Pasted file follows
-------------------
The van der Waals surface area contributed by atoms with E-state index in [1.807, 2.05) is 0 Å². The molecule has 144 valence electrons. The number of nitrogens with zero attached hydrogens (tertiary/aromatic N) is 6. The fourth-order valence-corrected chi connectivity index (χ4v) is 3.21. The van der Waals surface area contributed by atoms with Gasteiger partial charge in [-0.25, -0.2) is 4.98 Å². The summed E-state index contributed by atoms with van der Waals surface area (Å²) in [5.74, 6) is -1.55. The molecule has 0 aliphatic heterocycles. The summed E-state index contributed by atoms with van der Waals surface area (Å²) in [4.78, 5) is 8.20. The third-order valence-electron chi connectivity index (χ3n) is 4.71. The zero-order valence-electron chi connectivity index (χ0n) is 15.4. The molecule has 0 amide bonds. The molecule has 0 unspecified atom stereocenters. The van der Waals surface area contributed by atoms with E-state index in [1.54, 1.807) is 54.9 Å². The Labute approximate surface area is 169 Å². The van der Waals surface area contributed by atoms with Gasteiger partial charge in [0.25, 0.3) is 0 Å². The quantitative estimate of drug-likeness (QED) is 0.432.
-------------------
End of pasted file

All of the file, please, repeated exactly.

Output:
The van der Waals surface area contributed by atoms with E-state index in [1.807, 2.05) is 0 Å². The molecule has 144 valence electrons. The number of nitrogens with zero attached hydrogens (tertiary/aromatic N) is 6. The fourth-order valence-corrected chi connectivity index (χ4v) is 3.21. The van der Waals surface area contributed by atoms with Gasteiger partial charge in [-0.25, -0.2) is 4.98 Å². The summed E-state index contributed by atoms with van der Waals surface area (Å²) in [5.74, 6) is -1.55. The molecule has 0 aliphatic heterocycles. The summed E-state index contributed by atoms with van der Waals surface area (Å²) in [4.78, 5) is 8.20. The third-order valence-electron chi connectivity index (χ3n) is 4.71. The zero-order valence-electron chi connectivity index (χ0n) is 15.4. The molecule has 0 amide bonds. The molecule has 0 unspecified atom stereocenters. The van der Waals surface area contributed by atoms with E-state index in [1.54, 1.807) is 54.9 Å². The Labute approximate surface area is 169 Å². The van der Waals surface area contributed by atoms with Gasteiger partial charge in [0.25, 0.3) is 0 Å². The quantitative estimate of drug-likeness (QED) is 0.432.